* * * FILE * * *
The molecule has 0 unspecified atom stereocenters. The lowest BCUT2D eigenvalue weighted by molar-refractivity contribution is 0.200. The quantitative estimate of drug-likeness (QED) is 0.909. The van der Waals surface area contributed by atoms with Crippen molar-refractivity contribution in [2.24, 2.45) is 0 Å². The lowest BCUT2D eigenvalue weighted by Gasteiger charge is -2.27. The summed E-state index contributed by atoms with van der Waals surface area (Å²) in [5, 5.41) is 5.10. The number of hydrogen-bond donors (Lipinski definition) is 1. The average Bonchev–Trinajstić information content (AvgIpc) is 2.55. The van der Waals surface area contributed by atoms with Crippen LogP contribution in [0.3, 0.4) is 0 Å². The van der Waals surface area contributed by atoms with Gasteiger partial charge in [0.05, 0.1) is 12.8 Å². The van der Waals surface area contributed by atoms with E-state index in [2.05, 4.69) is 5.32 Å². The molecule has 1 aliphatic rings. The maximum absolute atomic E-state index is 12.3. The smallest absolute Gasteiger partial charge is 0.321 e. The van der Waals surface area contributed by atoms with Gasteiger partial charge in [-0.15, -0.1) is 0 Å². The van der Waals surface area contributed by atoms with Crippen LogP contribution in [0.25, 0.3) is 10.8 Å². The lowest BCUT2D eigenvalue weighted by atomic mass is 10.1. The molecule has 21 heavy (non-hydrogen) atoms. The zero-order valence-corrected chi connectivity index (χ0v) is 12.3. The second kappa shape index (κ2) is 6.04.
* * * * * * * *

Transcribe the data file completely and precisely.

The molecule has 0 unspecified atom stereocenters. The lowest BCUT2D eigenvalue weighted by molar-refractivity contribution is 0.200. The quantitative estimate of drug-likeness (QED) is 0.909. The van der Waals surface area contributed by atoms with Crippen molar-refractivity contribution in [2.24, 2.45) is 0 Å². The lowest BCUT2D eigenvalue weighted by Gasteiger charge is -2.27. The summed E-state index contributed by atoms with van der Waals surface area (Å²) in [5, 5.41) is 5.10. The number of hydrogen-bond donors (Lipinski definition) is 1. The average Bonchev–Trinajstić information content (AvgIpc) is 2.55. The van der Waals surface area contributed by atoms with Crippen LogP contribution in [0.3, 0.4) is 0 Å². The van der Waals surface area contributed by atoms with Gasteiger partial charge in [0.05, 0.1) is 12.8 Å². The van der Waals surface area contributed by atoms with E-state index in [2.05, 4.69) is 5.32 Å². The molecule has 1 aliphatic rings. The maximum absolute atomic E-state index is 12.3. The smallest absolute Gasteiger partial charge is 0.321 e. The van der Waals surface area contributed by atoms with Gasteiger partial charge in [-0.15, -0.1) is 0 Å². The van der Waals surface area contributed by atoms with Crippen LogP contribution in [0.25, 0.3) is 10.8 Å². The lowest BCUT2D eigenvalue weighted by atomic mass is 10.1. The molecule has 21 heavy (non-hydrogen) atoms. The zero-order valence-corrected chi connectivity index (χ0v) is 12.3. The second kappa shape index (κ2) is 6.04.